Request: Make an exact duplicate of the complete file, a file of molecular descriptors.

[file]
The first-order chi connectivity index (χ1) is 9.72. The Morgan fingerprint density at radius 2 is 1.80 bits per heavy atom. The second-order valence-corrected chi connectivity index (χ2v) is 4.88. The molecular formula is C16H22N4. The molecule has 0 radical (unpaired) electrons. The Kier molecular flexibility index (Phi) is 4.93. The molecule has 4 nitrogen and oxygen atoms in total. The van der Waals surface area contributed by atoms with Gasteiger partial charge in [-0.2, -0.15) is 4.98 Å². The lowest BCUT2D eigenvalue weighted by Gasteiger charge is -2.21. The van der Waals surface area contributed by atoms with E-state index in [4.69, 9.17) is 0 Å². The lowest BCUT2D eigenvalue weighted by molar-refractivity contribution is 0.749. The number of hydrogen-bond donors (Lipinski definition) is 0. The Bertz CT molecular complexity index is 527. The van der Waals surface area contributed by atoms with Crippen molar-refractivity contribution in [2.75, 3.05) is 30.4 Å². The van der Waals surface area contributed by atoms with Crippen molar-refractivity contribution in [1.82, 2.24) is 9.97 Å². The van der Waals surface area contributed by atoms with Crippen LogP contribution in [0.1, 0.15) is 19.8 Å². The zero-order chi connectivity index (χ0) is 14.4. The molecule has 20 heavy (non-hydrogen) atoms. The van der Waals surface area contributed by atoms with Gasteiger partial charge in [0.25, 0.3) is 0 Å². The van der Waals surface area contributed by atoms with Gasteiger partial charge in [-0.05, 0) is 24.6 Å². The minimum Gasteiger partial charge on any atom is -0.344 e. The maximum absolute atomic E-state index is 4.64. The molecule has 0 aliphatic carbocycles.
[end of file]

The first-order chi connectivity index (χ1) is 9.72. The Morgan fingerprint density at radius 2 is 1.80 bits per heavy atom. The second-order valence-corrected chi connectivity index (χ2v) is 4.88. The molecular formula is C16H22N4. The molecule has 0 radical (unpaired) electrons. The Kier molecular flexibility index (Phi) is 4.93. The molecule has 4 nitrogen and oxygen atoms in total. The van der Waals surface area contributed by atoms with Gasteiger partial charge in [-0.2, -0.15) is 4.98 Å². The lowest BCUT2D eigenvalue weighted by Gasteiger charge is -2.21. The van der Waals surface area contributed by atoms with E-state index in [4.69, 9.17) is 0 Å². The lowest BCUT2D eigenvalue weighted by molar-refractivity contribution is 0.749. The number of hydrogen-bond donors (Lipinski definition) is 0. The Bertz CT molecular complexity index is 527. The van der Waals surface area contributed by atoms with Crippen molar-refractivity contribution in [2.75, 3.05) is 30.4 Å². The van der Waals surface area contributed by atoms with Crippen molar-refractivity contribution in [1.82, 2.24) is 9.97 Å². The van der Waals surface area contributed by atoms with Crippen LogP contribution in [0.1, 0.15) is 19.8 Å². The zero-order chi connectivity index (χ0) is 14.4. The molecule has 20 heavy (non-hydrogen) atoms. The van der Waals surface area contributed by atoms with Gasteiger partial charge in [0.25, 0.3) is 0 Å². The van der Waals surface area contributed by atoms with Gasteiger partial charge in [-0.05, 0) is 24.6 Å². The minimum Gasteiger partial charge on any atom is -0.344 e. The maximum absolute atomic E-state index is 4.64. The molecule has 0 aliphatic carbocycles.